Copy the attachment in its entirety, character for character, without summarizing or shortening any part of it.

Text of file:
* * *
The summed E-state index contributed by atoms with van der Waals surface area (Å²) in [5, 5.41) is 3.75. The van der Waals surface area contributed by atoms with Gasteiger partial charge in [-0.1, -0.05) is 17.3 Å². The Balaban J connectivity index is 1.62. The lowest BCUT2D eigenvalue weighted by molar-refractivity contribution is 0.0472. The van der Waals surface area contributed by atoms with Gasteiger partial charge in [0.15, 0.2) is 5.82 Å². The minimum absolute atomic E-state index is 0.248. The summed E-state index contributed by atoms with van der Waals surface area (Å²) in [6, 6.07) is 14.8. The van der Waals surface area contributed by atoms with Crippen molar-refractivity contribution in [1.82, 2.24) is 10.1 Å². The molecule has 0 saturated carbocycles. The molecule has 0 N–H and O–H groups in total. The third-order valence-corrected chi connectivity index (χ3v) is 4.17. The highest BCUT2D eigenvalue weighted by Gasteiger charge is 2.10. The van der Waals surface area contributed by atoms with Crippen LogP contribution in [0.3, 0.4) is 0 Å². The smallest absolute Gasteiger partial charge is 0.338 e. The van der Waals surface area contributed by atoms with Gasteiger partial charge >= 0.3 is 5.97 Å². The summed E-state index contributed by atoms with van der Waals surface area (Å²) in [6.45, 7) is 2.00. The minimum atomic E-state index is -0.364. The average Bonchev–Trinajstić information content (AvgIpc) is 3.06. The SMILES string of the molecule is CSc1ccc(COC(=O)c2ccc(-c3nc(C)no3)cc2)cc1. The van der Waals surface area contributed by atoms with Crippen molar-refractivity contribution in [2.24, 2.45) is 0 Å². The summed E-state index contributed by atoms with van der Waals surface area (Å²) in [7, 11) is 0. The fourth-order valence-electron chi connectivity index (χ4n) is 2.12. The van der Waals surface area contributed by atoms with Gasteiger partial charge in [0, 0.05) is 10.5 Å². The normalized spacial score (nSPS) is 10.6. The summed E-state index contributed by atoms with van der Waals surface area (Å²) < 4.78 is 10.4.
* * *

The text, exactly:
The summed E-state index contributed by atoms with van der Waals surface area (Å²) in [5, 5.41) is 3.75. The van der Waals surface area contributed by atoms with Gasteiger partial charge in [-0.1, -0.05) is 17.3 Å². The Balaban J connectivity index is 1.62. The lowest BCUT2D eigenvalue weighted by molar-refractivity contribution is 0.0472. The van der Waals surface area contributed by atoms with Gasteiger partial charge in [0.15, 0.2) is 5.82 Å². The minimum absolute atomic E-state index is 0.248. The summed E-state index contributed by atoms with van der Waals surface area (Å²) in [6, 6.07) is 14.8. The van der Waals surface area contributed by atoms with Crippen molar-refractivity contribution in [1.82, 2.24) is 10.1 Å². The molecule has 0 saturated carbocycles. The molecule has 0 N–H and O–H groups in total. The third-order valence-corrected chi connectivity index (χ3v) is 4.17. The highest BCUT2D eigenvalue weighted by Gasteiger charge is 2.10. The van der Waals surface area contributed by atoms with Crippen LogP contribution in [0.3, 0.4) is 0 Å². The smallest absolute Gasteiger partial charge is 0.338 e. The van der Waals surface area contributed by atoms with Gasteiger partial charge >= 0.3 is 5.97 Å². The summed E-state index contributed by atoms with van der Waals surface area (Å²) in [6.45, 7) is 2.00. The minimum atomic E-state index is -0.364. The average Bonchev–Trinajstić information content (AvgIpc) is 3.06. The SMILES string of the molecule is CSc1ccc(COC(=O)c2ccc(-c3nc(C)no3)cc2)cc1. The van der Waals surface area contributed by atoms with Crippen molar-refractivity contribution in [2.24, 2.45) is 0 Å². The summed E-state index contributed by atoms with van der Waals surface area (Å²) in [7, 11) is 0. The fourth-order valence-electron chi connectivity index (χ4n) is 2.12. The van der Waals surface area contributed by atoms with Gasteiger partial charge in [0, 0.05) is 10.5 Å². The normalized spacial score (nSPS) is 10.6. The summed E-state index contributed by atoms with van der Waals surface area (Å²) < 4.78 is 10.4.